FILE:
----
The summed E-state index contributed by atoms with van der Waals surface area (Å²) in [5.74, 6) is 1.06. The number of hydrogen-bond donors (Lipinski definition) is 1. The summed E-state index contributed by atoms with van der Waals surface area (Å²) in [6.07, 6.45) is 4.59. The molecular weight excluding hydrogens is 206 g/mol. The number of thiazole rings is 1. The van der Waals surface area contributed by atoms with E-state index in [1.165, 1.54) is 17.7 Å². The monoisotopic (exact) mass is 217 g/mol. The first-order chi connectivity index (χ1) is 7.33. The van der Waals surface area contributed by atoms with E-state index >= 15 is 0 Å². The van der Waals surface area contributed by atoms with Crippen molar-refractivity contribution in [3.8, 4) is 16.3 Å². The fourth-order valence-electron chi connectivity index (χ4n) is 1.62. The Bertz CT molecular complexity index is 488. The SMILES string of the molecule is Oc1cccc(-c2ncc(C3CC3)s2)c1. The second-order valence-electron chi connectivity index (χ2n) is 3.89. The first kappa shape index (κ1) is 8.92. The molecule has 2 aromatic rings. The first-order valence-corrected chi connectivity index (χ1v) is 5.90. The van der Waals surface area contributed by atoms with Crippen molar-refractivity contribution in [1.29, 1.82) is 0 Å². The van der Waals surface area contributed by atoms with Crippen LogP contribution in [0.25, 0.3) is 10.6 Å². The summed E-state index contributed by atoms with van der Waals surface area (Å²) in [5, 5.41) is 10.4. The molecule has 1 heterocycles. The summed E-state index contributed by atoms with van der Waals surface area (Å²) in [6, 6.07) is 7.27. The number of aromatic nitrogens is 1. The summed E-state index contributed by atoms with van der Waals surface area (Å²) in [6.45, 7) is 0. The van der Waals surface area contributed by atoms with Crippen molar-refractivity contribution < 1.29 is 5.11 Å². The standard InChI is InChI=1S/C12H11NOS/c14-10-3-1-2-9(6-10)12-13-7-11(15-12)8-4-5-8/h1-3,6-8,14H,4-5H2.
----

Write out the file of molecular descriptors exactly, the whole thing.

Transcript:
The summed E-state index contributed by atoms with van der Waals surface area (Å²) in [5.74, 6) is 1.06. The number of hydrogen-bond donors (Lipinski definition) is 1. The summed E-state index contributed by atoms with van der Waals surface area (Å²) in [6.07, 6.45) is 4.59. The molecular weight excluding hydrogens is 206 g/mol. The number of thiazole rings is 1. The van der Waals surface area contributed by atoms with E-state index in [1.165, 1.54) is 17.7 Å². The monoisotopic (exact) mass is 217 g/mol. The first-order chi connectivity index (χ1) is 7.33. The van der Waals surface area contributed by atoms with E-state index >= 15 is 0 Å². The van der Waals surface area contributed by atoms with Crippen molar-refractivity contribution in [3.8, 4) is 16.3 Å². The fourth-order valence-electron chi connectivity index (χ4n) is 1.62. The Bertz CT molecular complexity index is 488. The SMILES string of the molecule is Oc1cccc(-c2ncc(C3CC3)s2)c1. The second-order valence-electron chi connectivity index (χ2n) is 3.89. The first kappa shape index (κ1) is 8.92. The molecule has 2 aromatic rings. The first-order valence-corrected chi connectivity index (χ1v) is 5.90. The van der Waals surface area contributed by atoms with Crippen molar-refractivity contribution in [1.29, 1.82) is 0 Å². The van der Waals surface area contributed by atoms with Crippen LogP contribution in [0.25, 0.3) is 10.6 Å². The summed E-state index contributed by atoms with van der Waals surface area (Å²) in [5, 5.41) is 10.4. The molecule has 1 heterocycles. The summed E-state index contributed by atoms with van der Waals surface area (Å²) in [6, 6.07) is 7.27. The number of aromatic nitrogens is 1. The summed E-state index contributed by atoms with van der Waals surface area (Å²) in [6.45, 7) is 0. The van der Waals surface area contributed by atoms with Crippen molar-refractivity contribution < 1.29 is 5.11 Å². The standard InChI is InChI=1S/C12H11NOS/c14-10-3-1-2-9(6-10)12-13-7-11(15-12)8-4-5-8/h1-3,6-8,14H,4-5H2.